‘We are waiting to see tangible results’: Five Black social impact leaders on the sector’s anti-racism progress

A year after the murder of George Floyd, Black social impact leaders say the sector (and government’s) promises to do better are falling short.

Why It Matters

Ending systemic racism will require more than just platitudes. Discrimination in the sector happens through badly designed funding agreements, poor HR practices, and deliberate exclusion — changing that will require leaders to take a hard look at their everyday practices.

Nearly four weeks after George Floyd was murdered by a Minneapolis police officer, over a dozen social impact leaders signed a public solidarity statement against racism that admitted Canada’s social innovation and social finance sectors had a lot of work to do.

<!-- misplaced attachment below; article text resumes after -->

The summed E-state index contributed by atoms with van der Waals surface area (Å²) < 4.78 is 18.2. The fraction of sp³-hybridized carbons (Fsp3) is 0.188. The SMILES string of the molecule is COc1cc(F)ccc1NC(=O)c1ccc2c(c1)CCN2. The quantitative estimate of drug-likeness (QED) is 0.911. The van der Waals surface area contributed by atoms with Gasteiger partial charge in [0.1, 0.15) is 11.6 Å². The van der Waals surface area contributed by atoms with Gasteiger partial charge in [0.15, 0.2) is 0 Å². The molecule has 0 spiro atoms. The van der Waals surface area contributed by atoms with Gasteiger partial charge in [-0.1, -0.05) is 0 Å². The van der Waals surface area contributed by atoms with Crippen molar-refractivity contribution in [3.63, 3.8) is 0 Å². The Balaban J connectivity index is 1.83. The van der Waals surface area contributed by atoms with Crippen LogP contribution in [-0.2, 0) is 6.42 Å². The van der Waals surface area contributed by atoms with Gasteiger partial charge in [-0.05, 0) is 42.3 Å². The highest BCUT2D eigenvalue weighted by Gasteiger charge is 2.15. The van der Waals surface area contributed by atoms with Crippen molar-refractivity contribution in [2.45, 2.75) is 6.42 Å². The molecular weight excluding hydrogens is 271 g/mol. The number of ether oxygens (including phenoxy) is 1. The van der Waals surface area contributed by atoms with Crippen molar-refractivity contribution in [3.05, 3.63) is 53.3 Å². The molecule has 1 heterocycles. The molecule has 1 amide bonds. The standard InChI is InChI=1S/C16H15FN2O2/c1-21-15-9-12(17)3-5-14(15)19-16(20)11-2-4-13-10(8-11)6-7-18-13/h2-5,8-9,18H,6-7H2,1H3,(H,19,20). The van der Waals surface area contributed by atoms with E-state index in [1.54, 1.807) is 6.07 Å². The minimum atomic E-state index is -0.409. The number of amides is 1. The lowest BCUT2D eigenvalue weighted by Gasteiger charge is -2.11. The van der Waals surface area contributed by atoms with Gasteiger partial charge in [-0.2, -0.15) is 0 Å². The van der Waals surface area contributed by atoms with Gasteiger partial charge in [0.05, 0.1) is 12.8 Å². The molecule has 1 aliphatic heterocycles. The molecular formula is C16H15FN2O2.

“We must examine and concretely change our own leadership, our teams, internal policies and practices, discovering where we reinforce the old systems we’re aiming to uproot,” the statement says. 

Among several promises are the development of anti-racism and anti-oppression training for all Investment Readiness Program (IRP) partners, the creation of a working group on inclusion for the social finance and social enterprise sectors, and work on a “self-determined” fund to get under

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